"The Sum Of Earthly Bliss"
Context: After Raphael had described the creation of the world and had explained the workings of the cosmos, Adam tells of his own discovery of himself as a living being. God gives everything to him but the one tree of the knowledge of good and evil, which he is to avoid at all hazards. Adam indicates his gratitude to God for His manifold gifts but says that he, being alone, cannot fully appreciate everything; what he needs is an equal with whom to share his bliss. God, pleased with him for his desire and his recognition that he cannot find equality among the lower animals, puts him to sleep and removes a rib, which he transforms into a woman. It is noteworthy that here Milton totally disregards the creation of man and woman by fiat, as given in Genesis 1: 27, since it was Milton's purpose to have Eve a secondary creation not equal in all respects to Adam. The woman created from Adam's rib was so lovely and fair that all the rest of creation seemed mean in comparison with her: Milton is here preparing for the surge of Adam's passion that will overrule his intelligence and lead to his fall. Adam recognizes that the woman is bone of his bone and flesh of his flesh: this conception that two married people were physically one was to have profound and far-reaching influence–on Henry VIII, for instance. Adam led this new creation to the nuptial bower, and all heaven and the happy constellations shed their selectest influences.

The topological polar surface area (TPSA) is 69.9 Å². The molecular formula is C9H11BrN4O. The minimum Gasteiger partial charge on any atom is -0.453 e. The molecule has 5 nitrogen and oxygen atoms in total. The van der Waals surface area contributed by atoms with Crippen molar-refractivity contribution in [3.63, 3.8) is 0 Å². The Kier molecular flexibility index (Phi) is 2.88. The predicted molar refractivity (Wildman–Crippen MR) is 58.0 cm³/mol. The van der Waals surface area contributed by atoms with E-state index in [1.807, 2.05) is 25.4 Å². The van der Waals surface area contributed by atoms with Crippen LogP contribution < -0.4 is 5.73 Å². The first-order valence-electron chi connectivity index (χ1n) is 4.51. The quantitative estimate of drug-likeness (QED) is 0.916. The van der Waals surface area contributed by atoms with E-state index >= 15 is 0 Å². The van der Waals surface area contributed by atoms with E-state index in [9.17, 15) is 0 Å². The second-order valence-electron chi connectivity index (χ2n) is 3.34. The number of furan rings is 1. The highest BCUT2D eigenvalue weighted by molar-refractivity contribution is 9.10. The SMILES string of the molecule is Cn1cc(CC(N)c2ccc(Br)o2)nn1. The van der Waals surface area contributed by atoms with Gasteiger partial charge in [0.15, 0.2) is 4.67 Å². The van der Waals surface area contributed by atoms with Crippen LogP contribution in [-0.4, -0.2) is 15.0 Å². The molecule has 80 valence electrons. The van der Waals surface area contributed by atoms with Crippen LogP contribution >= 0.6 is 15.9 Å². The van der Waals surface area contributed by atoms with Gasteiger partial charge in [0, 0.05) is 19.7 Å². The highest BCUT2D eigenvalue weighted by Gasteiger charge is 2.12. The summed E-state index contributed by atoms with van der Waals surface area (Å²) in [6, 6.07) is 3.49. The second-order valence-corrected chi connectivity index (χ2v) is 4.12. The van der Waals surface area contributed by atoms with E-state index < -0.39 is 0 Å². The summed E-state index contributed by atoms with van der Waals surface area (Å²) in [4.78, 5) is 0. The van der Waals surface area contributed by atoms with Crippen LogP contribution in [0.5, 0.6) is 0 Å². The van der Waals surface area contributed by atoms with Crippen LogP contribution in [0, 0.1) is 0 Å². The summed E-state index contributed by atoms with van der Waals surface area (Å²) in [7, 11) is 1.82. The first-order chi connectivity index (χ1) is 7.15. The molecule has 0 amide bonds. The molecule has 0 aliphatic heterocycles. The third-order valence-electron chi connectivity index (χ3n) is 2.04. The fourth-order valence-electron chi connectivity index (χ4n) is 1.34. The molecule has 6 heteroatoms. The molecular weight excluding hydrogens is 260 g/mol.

The earthGave sign of gratulation, and each hill;Joyous the birds; fresh gales and gentle airsWhispered it to the woods, and from their wingsFlung rose, flung odors from the spicy shrub,Disporting, till the amorous bird of nightSung spousal, and bid haste the evening starOn his hill top, to light the bridal lamp.Thus have I told thee all my state, and broughtMy story to the sum of earthly blissWhich I enjoy, and must confess to findIn all things else delight indeed, but suchAs used or not, works in the mind no change,Nor vehement desire, these delicaciesI mean of taste, sight, smell, herbs, fruits, and flowers,Walks, and the melody of birds; . . .